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Suppose that Ebola is the current issue:

  1. New cases occurred by the dozen.
  2. New cases occurred by the hundred.

It seems that second sentence is wrong, because "hundred" should be followed by "s". Yet, in the first sentence, "dozen" doesn't need the "s". Why is that?

  • What is the source, or are there references for your suppositions? – user3169 Oct 15 '14 at 2:44
  • @user3169 The current question came from this thread. I tried to squeeze the current into that thread, but was told to start a new thread. – meatie Oct 15 '14 at 2:48
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You can use by the dozen or by the dozens depending on context.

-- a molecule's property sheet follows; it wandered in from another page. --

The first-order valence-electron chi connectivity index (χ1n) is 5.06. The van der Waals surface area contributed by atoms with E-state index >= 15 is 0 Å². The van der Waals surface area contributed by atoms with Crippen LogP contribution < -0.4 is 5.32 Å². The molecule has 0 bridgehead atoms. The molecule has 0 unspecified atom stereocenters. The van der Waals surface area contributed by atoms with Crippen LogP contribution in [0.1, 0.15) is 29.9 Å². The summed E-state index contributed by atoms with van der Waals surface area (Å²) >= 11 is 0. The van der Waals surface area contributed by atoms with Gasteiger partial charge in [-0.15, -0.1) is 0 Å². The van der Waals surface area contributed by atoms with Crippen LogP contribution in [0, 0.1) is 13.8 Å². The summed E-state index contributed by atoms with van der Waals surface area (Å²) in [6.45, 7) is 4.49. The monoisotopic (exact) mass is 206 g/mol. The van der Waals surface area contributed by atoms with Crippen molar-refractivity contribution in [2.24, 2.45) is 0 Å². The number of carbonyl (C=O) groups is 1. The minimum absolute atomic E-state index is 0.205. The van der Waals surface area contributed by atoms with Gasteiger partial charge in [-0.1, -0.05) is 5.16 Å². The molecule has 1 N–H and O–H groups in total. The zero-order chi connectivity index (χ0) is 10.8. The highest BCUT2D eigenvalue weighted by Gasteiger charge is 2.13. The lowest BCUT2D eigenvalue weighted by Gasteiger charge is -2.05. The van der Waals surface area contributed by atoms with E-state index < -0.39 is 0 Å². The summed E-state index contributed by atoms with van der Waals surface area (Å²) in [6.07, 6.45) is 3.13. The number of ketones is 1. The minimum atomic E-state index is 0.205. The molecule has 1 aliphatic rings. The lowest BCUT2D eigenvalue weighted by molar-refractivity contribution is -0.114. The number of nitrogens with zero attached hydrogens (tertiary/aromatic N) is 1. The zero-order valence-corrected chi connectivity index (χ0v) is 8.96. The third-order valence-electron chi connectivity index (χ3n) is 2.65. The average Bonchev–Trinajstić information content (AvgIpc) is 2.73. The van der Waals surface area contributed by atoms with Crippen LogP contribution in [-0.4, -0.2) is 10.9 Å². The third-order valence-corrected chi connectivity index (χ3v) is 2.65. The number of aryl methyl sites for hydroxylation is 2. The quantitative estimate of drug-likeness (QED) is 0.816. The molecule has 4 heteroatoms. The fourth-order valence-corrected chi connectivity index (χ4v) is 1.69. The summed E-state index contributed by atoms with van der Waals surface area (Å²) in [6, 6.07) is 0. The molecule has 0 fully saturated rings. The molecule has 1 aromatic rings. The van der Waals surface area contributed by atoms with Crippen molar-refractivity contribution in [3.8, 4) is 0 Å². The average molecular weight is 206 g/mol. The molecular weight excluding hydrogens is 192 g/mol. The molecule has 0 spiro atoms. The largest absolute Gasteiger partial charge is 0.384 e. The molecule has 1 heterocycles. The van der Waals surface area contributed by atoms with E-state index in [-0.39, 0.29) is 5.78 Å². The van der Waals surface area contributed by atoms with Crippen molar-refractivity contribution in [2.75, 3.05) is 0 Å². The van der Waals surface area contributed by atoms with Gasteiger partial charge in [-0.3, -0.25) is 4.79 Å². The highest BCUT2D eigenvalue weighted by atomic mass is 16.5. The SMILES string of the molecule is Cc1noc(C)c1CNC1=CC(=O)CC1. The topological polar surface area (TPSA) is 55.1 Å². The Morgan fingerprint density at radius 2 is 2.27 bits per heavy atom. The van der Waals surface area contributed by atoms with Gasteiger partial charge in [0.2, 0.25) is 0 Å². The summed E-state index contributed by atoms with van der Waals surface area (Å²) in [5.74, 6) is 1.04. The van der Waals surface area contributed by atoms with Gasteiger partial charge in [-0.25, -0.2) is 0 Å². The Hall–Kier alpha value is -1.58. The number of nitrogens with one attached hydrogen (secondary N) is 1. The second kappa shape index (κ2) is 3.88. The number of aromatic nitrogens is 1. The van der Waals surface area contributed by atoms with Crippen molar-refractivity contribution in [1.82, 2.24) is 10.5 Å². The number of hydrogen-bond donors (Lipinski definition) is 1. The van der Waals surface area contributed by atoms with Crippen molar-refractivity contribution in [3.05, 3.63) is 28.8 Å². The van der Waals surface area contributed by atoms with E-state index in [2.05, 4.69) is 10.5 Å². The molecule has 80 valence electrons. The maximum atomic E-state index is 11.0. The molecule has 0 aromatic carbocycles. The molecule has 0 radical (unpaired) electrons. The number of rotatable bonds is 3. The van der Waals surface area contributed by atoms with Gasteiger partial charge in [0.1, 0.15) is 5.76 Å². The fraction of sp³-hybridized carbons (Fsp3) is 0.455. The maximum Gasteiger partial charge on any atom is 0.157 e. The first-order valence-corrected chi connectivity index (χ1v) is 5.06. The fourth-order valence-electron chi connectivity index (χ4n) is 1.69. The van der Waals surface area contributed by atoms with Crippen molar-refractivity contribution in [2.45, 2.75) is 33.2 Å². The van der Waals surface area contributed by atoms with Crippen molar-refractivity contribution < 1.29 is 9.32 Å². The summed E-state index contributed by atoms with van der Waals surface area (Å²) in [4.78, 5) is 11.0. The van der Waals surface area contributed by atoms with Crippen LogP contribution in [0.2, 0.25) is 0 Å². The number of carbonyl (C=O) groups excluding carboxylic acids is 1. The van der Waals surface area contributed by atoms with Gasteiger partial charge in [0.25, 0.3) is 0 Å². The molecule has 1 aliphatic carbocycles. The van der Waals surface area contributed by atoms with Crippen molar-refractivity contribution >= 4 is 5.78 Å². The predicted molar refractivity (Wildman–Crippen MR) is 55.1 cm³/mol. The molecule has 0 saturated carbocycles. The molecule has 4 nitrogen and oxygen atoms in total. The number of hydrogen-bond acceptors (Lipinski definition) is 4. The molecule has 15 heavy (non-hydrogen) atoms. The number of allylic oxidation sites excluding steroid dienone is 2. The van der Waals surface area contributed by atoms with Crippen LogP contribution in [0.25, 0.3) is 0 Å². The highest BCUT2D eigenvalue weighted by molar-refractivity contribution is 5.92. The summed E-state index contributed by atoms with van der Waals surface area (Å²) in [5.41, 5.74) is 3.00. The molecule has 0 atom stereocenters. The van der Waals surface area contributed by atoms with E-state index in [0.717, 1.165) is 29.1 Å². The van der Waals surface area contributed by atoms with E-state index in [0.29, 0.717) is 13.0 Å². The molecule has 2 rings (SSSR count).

by the dozen refers to specific quantities of 12, or as a general term for a large quantity.

Eggs are normally sold by the dozen.
The government is producing new policies by the dozen.

by the dozens is more of a generalized term for a large quantity less than "hundreds".

Just then people began showing up by the dozens.

  • So, the singular "the hundred" could be used like in "eggs are sold by the hundred" to refer to eggs being sold in multiples of one hundred? – meatie Oct 15 '14 at 4:13
  • Yes, you are correct. – user3169 Oct 15 '14 at 5:03

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